In the lab, there’s a lot to keep track of. Every day, you have to record your experiments and their results, keeping note of what reagents you use, what worked and what failed. When I was a PhD student in a molecular biology lab, and later as a researcher at private biopharma companies, I saw first-hand how important the lab notebook was for recording what happens.
But I also saw plenty of problems – even disasters – that cost researchers data, time and money. After training as a computer scientist and leaving the lab seven years ago, I decided to connect both worlds and develop a solution to some of the problems I was seeing. The result was Hivebench — an electronic lab notebook that helps researchers plan their work, record results and share data.
Now as part of Elsevier, we are partnering with institutes to listen to their frustrations and get their feedback so we can try to solve their problems in a clever, user-friendly way. Distilling their stories, and my own, I’m sharing six of the most common lab book disasters – and how we’re working to prevent them.
1. Losing your lab notebook in a fire
Twice, I’ve met researchers who lost data in lab fires – and I’m not alone. In April this year, there was a fire at the University of Manchester in the UK. When this happens, everything on paper is destroyed, resulting in a huge loss of data and other information. It’s difficult to assess the financial impact of lost data and time on top of the material losses, but the impact is significant.
If you use something like Hivebench, which is available in the cloud, instead of a paper notebook, you will store, secure and protect your research findings, which means you can start your research again more quickly and easily after a fire or other disaster.
2. No lab notebook at all
Taking notes is part of doing research, but paper notebooks are a pain. It takes a long time to write out step-by-step procedures in a notebook. If your experiment fails, it’s frustrating to say you spent this long getting results and then had to spend another hour writing that you failed. It’s so irritating that a lot of people don’t use a lab book at all.
But if you don’t write the information down, your colleagues could repeat your mistakes a few months later. The Hivebench iPad app lets you select a protocol for your experiment, follow it at the bench, photograph the results and save your notes in real time. This lets you record more detail about the experiment in less time, and it’s possible for the lab manager and your colleagues to read the results too.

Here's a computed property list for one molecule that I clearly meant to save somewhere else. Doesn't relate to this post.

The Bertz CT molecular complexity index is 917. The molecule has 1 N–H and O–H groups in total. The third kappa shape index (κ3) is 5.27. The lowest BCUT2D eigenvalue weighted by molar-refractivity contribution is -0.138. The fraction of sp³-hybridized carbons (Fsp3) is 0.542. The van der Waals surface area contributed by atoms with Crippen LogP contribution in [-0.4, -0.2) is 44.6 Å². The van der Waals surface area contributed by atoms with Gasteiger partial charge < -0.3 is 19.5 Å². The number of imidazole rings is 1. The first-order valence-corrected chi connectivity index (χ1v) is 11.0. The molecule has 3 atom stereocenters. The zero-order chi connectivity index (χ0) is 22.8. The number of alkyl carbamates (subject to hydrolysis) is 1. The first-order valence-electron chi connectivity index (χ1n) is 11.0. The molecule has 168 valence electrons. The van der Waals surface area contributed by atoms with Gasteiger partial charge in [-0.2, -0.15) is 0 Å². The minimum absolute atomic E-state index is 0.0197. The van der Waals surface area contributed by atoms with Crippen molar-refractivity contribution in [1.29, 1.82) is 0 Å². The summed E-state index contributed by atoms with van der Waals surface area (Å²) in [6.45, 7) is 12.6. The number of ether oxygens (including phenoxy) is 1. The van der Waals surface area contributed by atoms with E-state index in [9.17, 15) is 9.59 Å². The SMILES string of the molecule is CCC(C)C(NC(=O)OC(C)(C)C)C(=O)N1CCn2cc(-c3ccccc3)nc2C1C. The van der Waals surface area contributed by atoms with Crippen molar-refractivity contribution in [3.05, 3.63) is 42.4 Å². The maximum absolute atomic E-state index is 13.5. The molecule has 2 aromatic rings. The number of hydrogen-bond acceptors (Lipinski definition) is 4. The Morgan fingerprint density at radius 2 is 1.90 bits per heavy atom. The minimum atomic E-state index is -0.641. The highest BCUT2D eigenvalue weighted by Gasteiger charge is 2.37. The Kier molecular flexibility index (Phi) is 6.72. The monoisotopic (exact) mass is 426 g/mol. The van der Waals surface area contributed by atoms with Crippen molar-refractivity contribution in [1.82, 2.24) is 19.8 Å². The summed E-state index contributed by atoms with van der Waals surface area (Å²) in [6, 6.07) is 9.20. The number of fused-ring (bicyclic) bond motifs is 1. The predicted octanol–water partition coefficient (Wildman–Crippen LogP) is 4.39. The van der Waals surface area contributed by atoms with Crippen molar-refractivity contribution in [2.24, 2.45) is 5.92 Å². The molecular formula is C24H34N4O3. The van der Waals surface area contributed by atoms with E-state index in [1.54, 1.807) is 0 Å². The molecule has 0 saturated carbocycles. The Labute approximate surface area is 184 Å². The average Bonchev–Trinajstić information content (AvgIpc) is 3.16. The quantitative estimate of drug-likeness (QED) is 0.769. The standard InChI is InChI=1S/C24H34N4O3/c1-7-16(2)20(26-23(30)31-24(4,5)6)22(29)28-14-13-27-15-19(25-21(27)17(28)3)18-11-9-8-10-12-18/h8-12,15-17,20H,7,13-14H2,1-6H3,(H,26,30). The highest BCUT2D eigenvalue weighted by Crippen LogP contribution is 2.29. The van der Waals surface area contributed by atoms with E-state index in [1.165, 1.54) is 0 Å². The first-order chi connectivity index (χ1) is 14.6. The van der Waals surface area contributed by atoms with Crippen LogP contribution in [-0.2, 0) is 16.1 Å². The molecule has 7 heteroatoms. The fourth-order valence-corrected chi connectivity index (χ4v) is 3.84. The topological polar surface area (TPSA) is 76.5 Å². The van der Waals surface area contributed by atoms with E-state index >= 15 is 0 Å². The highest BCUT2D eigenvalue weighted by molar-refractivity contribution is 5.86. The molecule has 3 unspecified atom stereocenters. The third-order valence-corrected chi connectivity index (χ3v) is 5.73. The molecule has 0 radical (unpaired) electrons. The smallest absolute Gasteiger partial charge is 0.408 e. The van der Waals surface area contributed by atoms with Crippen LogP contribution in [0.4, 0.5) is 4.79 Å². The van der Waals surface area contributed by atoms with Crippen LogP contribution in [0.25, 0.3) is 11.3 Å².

3. Searching for results left behind
At the end of a PhD, a student sends their work for publication and moves on to another job in a different lab. If the reviewers request more data, this can be challenging. Someone in your old lab could try to find these results, but they would need access to the previous experiments in the lab notebooks. It can take them hours, if not days, to find and understand what you did.
In Hivebench, you can carry out a full-text search using any term to filter through experiments and results. Very often the human brain better remembers results based on an image – I might remember a green cell with some red dots in the nucleus, but not when or how the experiment was done. Using Hivebench, you can search for an image and click through to its related procedure, the list of reagents and all the results.
4. Losing data files
If you’re analyzing DNA sequences or taking pictures of cells, for example, you produce huge data files that you might be storing on various computers and servers, while still using a paper lab book. You note down that the data file associated with your experiment is stored on server X. But what if two years later server X has changed to server Y and you can’t find the data?
Hivebench stores everything on the same platform. You add data files to the experiments and they are stored in the same place, making them accessible ten years later and beyond. For the very large files, we’re working with the Mendeley Data repository, which ensures long term storage of datasets.
5. Information in multiple locations
I used to take notes in my personal lab book but also in a team notebook. Researchers who work in multiple locations might have a different lab book at each bench and results stored on various computers and servers. To use a result from a machine, you would save it to a drive, go to the lab, download it and write notes in the book.
It’s much easier to have a tool that is the same wherever you access it. Hivebench is available everywhere and syncs from the web, desktop, iPad and iPhone, so when you get results from a piece of equipment in one lab, they can be available instantly in another. You can also personalize access to different experiments, making the data available to your colleagues and lab manager.
6. No more reagents!
One of the most frustrating things in the lab is to get to a certain point in your experiment only to find the reagent you need has run out, or is missing.
I was keen to solve this problem, so we developed inventories and reagents features in Hivebench. This means you can check your iPhone app to find the reagent you need – you can see its location down to the room, fridge, drawer and even box – without having to head back to your desk and open a spreadsheet. It notices when the stock is depleted, and you can hit a button to email a colleague asking for a reorder. For the lab manager, this helps them keep track of the reagents being used and the budget.
Hivebench is an easy-to-use electronic lab notebook (ELN) built by life scientists who understand the field’s workflows and pain points. Whatever your role in the lab – researcher, PI, lab manager – Hivebench’s comprehensive, consistent and structured data capture provides a simple and safe way to manage and preserve protocols and research data. Learn more.
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